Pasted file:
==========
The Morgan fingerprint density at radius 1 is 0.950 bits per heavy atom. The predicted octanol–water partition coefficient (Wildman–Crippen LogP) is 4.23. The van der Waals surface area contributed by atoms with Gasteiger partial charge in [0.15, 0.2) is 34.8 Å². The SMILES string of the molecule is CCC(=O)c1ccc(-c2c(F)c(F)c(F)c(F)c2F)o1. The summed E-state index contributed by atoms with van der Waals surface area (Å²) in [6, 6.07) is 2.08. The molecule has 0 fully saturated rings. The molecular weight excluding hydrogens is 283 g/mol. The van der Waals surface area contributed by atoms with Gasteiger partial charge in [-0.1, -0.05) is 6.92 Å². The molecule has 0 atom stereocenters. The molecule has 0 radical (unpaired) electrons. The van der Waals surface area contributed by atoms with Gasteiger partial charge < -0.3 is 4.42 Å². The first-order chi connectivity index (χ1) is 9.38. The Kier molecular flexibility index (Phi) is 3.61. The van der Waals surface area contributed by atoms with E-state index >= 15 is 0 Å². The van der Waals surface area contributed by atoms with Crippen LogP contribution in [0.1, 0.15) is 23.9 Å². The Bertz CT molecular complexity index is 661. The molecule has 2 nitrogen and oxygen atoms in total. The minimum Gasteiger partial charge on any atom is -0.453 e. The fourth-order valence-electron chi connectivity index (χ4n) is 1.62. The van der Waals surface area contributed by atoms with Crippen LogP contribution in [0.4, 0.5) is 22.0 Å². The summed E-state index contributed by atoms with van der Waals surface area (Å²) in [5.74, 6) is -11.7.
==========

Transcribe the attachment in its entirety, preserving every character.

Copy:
The Morgan fingerprint density at radius 1 is 0.950 bits per heavy atom. The predicted octanol–water partition coefficient (Wildman–Crippen LogP) is 4.23. The van der Waals surface area contributed by atoms with Gasteiger partial charge in [0.15, 0.2) is 34.8 Å². The SMILES string of the molecule is CCC(=O)c1ccc(-c2c(F)c(F)c(F)c(F)c2F)o1. The summed E-state index contributed by atoms with van der Waals surface area (Å²) in [6, 6.07) is 2.08. The molecule has 0 fully saturated rings. The molecular weight excluding hydrogens is 283 g/mol. The van der Waals surface area contributed by atoms with Gasteiger partial charge in [-0.1, -0.05) is 6.92 Å². The molecule has 0 atom stereocenters. The molecule has 0 radical (unpaired) electrons. The van der Waals surface area contributed by atoms with Gasteiger partial charge < -0.3 is 4.42 Å². The first-order chi connectivity index (χ1) is 9.38. The Kier molecular flexibility index (Phi) is 3.61. The van der Waals surface area contributed by atoms with E-state index >= 15 is 0 Å². The van der Waals surface area contributed by atoms with Crippen LogP contribution in [0.1, 0.15) is 23.9 Å². The Bertz CT molecular complexity index is 661. The molecule has 2 nitrogen and oxygen atoms in total. The minimum Gasteiger partial charge on any atom is -0.453 e. The fourth-order valence-electron chi connectivity index (χ4n) is 1.62. The van der Waals surface area contributed by atoms with Crippen LogP contribution in [0.4, 0.5) is 22.0 Å². The summed E-state index contributed by atoms with van der Waals surface area (Å²) in [5.74, 6) is -11.7.